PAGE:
Close Encounters with Science: Picks
Nuclear Family by Terri Favro
I was born in the big, fat fifties, a decade stuffed with lardy piecrusts, fluffernutters and fear. With the hands of the Doomsday Clock at two minutes to midnight, I picked the wrong time and place to be born: Niagara may have seemed all fruit farms and factories, but as my father pointed out, “We’ll be the first to go.” His favourite magazine, Popular Science, said that the nearby hydro-generating station was a first-strike target.
Death from above hovered like a cloud on the blue sky of my childhood. I had barely blown out the candles on birthday cake when the Soviets launched little Laika the dog on Sputnik II.
Down on Earth, I slept my cozy baby sleep, my capitalist cats curled in a box. But the grown-ups had bigger worries than pets in space. The Soviets had the jump on us. Canada’s Civil Defense Department handed out flyers explaining how to ready ourselves for attack: crouch against a good, strong wall and put our arms over our heads.
I loved the flyer’s drawing of a girl about my age doing duck-and-cover in her crinoline dress. The Soviets must have dropped the bomb while she was on her way to a party.
The space race was the happy flipside on the long-play record of the nuclear arms build-up. Dad said that if they blew up the Earth, we could escape to the Moon.
Everyone’s favourite scientist, Wernher Von Braun, began appearing on TV to prepare us for the World of Tomorrow. He explained the challenge of escaping Earth’s atmosphere -- “Und now Goofy and Pluto vill enter the Mercury rocket look, they are veightless!”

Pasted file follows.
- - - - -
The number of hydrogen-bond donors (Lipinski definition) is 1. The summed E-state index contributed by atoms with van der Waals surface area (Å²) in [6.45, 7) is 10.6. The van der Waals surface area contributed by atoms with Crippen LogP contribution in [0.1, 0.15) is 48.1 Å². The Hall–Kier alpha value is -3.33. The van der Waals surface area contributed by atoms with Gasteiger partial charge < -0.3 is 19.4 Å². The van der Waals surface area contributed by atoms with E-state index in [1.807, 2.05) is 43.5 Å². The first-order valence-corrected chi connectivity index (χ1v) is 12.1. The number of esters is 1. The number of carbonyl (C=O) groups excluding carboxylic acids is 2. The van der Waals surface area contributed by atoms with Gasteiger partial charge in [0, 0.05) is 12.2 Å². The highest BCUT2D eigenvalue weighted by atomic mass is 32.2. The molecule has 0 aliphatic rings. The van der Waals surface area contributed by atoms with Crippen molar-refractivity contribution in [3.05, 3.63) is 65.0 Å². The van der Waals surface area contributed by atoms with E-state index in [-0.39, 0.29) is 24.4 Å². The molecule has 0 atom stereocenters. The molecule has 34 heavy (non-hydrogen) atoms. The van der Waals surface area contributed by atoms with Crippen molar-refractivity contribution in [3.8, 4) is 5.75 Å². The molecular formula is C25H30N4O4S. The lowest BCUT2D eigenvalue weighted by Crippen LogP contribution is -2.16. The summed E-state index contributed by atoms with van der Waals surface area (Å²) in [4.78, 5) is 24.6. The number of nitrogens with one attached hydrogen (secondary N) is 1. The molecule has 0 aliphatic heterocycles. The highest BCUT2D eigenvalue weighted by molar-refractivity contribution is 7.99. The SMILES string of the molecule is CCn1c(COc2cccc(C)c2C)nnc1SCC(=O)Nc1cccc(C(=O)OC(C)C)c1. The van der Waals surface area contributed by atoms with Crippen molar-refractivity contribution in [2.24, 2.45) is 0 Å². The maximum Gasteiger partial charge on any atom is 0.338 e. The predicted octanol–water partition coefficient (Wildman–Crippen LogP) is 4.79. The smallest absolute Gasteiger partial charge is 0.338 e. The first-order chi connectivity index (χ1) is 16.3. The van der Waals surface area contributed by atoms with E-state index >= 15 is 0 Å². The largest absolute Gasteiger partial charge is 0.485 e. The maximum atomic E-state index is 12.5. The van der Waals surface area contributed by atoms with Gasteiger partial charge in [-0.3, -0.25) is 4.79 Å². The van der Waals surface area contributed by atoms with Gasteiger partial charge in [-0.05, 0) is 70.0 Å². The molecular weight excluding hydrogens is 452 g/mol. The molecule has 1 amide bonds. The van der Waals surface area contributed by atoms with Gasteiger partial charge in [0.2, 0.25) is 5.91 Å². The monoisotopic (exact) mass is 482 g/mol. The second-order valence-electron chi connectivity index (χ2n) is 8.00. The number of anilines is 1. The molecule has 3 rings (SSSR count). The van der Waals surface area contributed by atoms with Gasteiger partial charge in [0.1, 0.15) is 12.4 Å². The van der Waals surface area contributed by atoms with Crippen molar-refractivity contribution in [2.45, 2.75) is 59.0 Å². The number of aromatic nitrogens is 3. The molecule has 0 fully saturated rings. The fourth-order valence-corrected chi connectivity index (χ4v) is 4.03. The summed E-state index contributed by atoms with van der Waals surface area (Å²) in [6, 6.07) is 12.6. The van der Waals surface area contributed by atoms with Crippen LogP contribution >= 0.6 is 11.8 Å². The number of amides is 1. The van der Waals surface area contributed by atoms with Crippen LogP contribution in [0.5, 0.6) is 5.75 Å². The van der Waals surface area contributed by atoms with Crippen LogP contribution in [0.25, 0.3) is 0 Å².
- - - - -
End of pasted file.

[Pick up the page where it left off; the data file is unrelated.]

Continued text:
In his stiff Prussian accent, he promised all the possibilities in Popular Science. Flying cars. Jet packs. Silver jumpsuits. I looked forward to moving sidewalks because worms couldn’t slither out on them after rainstorms.
To the up-down, up-down wailing of the town’s air raid siren, teachers herded us into darkened hallways.
Pretend the bombs are coming. Pray.
I sniffed a bathroom smell as one of the boys, crouched against the wall beside me, peed his pants.
Afterwards, we all went home for a hot lunch.
Mercury. Gemini. Apollo. Sipping Tang, I watched every mission: the ritual of the booster rockets falling away. Men in horn-rims tossing pens in the air. Astronauts speaking from space, like angels with Texas accents.
On Christmas Eve, 1968, we saw Apollo Eight enter lunar orbit, circle the Moon, and return.
“Like a test drive,” Dad explained.
Captain Lovell read from the Book of Genesis: In the beginning, God created the Heaven and the Earth I was astonished to see cheese-shaped slices of the moon through the capsule’s pie-shaped window.
The next summer, I watched Neil Armstrong’s puffy foot step down into lunar dust. We no longer needed to be afraid. Soon, my family and I would be up there, too, snapping Kodachromes of one other against a dangling blue Earth, lunar tourists in the Sea of Tranquility.
Terri Favro is from Toronto, ON.